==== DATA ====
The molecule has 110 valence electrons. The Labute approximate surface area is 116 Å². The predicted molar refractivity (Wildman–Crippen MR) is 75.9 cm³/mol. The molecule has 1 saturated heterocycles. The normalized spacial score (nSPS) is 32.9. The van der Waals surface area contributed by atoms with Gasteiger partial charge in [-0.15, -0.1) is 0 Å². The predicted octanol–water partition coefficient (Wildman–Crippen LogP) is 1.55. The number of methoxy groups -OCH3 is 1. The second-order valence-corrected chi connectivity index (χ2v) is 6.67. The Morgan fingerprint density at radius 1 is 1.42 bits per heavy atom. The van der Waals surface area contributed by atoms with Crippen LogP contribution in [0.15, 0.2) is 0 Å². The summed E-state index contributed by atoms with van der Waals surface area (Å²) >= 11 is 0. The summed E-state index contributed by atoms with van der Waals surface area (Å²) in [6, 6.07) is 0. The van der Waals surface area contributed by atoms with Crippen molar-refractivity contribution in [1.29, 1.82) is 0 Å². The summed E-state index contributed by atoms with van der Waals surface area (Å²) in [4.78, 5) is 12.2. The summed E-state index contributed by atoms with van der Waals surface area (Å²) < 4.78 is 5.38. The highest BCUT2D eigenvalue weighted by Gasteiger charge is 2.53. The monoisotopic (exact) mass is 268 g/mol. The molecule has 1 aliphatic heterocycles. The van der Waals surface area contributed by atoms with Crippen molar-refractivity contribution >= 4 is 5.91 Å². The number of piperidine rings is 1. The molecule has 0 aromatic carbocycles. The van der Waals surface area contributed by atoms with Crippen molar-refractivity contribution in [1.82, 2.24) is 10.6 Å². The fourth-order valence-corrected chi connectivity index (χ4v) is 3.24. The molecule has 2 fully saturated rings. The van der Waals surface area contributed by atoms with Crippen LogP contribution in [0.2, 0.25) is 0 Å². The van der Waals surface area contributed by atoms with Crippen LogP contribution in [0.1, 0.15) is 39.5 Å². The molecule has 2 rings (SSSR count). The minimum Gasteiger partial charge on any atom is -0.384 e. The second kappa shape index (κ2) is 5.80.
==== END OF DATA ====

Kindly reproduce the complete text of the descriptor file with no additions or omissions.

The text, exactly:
The molecule has 110 valence electrons. The Labute approximate surface area is 116 Å². The predicted molar refractivity (Wildman–Crippen MR) is 75.9 cm³/mol. The molecule has 1 saturated heterocycles. The normalized spacial score (nSPS) is 32.9. The van der Waals surface area contributed by atoms with Gasteiger partial charge in [-0.15, -0.1) is 0 Å². The predicted octanol–water partition coefficient (Wildman–Crippen LogP) is 1.55. The number of methoxy groups -OCH3 is 1. The second-order valence-corrected chi connectivity index (χ2v) is 6.67. The Morgan fingerprint density at radius 1 is 1.42 bits per heavy atom. The van der Waals surface area contributed by atoms with Crippen LogP contribution in [0.15, 0.2) is 0 Å². The summed E-state index contributed by atoms with van der Waals surface area (Å²) >= 11 is 0. The summed E-state index contributed by atoms with van der Waals surface area (Å²) in [6, 6.07) is 0. The van der Waals surface area contributed by atoms with Crippen molar-refractivity contribution in [1.29, 1.82) is 0 Å². The summed E-state index contributed by atoms with van der Waals surface area (Å²) in [4.78, 5) is 12.2. The summed E-state index contributed by atoms with van der Waals surface area (Å²) < 4.78 is 5.38. The highest BCUT2D eigenvalue weighted by Gasteiger charge is 2.53. The monoisotopic (exact) mass is 268 g/mol. The molecule has 1 aliphatic heterocycles. The van der Waals surface area contributed by atoms with Crippen molar-refractivity contribution >= 4 is 5.91 Å². The number of piperidine rings is 1. The molecule has 0 aromatic carbocycles. The van der Waals surface area contributed by atoms with Crippen molar-refractivity contribution in [1.82, 2.24) is 10.6 Å². The fourth-order valence-corrected chi connectivity index (χ4v) is 3.24. The molecule has 2 fully saturated rings. The van der Waals surface area contributed by atoms with Crippen LogP contribution in [0.2, 0.25) is 0 Å². The van der Waals surface area contributed by atoms with Crippen LogP contribution in [0.1, 0.15) is 39.5 Å². The molecule has 2 rings (SSSR count). The minimum Gasteiger partial charge on any atom is -0.384 e. The second kappa shape index (κ2) is 5.80.